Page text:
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Factors associated with the onset
and remission of chronic daily headache in a
population-based study
Scher AI, Stewart WF, Ricci JA, Lipton RB
Posted: September 2004  
Pain 2003; 106:81-89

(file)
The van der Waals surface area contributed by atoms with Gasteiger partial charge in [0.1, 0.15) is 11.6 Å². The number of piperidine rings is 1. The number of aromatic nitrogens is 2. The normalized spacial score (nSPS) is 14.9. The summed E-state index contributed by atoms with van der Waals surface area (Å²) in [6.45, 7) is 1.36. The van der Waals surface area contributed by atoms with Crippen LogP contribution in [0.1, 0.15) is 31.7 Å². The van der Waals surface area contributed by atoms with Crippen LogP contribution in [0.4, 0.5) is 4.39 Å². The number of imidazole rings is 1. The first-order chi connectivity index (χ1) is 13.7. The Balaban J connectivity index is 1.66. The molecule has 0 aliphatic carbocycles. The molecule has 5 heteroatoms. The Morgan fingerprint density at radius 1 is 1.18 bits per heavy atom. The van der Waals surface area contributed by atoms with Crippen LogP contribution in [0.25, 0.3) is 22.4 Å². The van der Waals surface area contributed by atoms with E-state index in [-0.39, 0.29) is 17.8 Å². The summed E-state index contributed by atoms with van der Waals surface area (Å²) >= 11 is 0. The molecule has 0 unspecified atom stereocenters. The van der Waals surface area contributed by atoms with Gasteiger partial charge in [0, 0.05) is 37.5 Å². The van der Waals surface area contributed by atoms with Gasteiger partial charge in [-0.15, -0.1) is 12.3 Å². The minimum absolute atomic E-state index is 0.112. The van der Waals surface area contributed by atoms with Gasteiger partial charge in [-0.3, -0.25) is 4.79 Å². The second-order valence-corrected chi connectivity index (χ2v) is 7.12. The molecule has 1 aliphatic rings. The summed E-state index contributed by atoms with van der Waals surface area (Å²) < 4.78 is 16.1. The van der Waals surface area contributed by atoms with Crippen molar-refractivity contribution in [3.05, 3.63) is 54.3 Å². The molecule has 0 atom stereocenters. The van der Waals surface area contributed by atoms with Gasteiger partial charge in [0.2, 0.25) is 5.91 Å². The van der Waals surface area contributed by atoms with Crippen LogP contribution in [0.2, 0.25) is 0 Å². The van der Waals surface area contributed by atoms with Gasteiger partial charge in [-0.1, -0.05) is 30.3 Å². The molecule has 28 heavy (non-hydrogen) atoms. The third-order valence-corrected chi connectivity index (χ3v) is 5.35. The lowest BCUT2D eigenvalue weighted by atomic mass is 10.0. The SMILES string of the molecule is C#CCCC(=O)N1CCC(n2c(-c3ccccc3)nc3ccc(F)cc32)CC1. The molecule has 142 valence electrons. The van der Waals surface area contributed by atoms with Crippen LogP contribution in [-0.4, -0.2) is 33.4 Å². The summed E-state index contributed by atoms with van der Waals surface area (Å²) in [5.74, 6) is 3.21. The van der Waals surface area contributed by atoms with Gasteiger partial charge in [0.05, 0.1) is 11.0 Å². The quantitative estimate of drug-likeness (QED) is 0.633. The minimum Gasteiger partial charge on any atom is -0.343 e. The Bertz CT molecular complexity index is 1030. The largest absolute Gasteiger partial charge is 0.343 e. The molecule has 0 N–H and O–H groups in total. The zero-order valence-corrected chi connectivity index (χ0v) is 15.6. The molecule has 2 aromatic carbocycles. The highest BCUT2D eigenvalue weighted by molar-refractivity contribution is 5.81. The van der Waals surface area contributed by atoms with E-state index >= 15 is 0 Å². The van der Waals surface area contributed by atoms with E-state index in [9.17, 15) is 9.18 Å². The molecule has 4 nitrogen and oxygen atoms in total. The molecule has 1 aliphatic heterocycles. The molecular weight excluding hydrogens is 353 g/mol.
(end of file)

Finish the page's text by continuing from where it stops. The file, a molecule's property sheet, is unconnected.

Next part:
The etiology and prognosis of chronic daily headache (CDH) are not well understood. The aim of this study is to describe factors that predict CDH onset or remission in an adult population. Potential cases (180 - headaches per year, n=1134) and controls (two to 104 headaches per year, n=798) were interviewed two times over an average 11 months of follow-up. Factors associated with CDH prevalence at baseline were evaluated. The incidence of CDH and risk factors for onset were assessed in controls whose headache frequency increased to 180+ per year at follow-up. Prognostic factors were assessed in CDH cases whose headache frequency fell at follow-up. CDH was more common in women, in whites, and those of less education. CDH cases were more likely to be previously married (divorced, widowed, and separated), obese, and report a physician diagnosis of diabetes or arthritis. At follow-up, 3% of the controls reported 180 or more headaches per year. Obesity and baseline headache frequency were significantly associated with new onset CDH. In CDH cases, the projected 1-year remission rate to less than one headache per week was 14% and to less than 180 headaches per year was 57%. A better prognosis was associated with higher education, nonwhite race, being married, and with diagnosed diabetes. Individuals with less than a high-school education, whites, and those who were previously married had a higher risk of CDH at baseline and reduced likelihood of remission at follow-up. New onset CDH was associated with baseline headache frequency and obesity.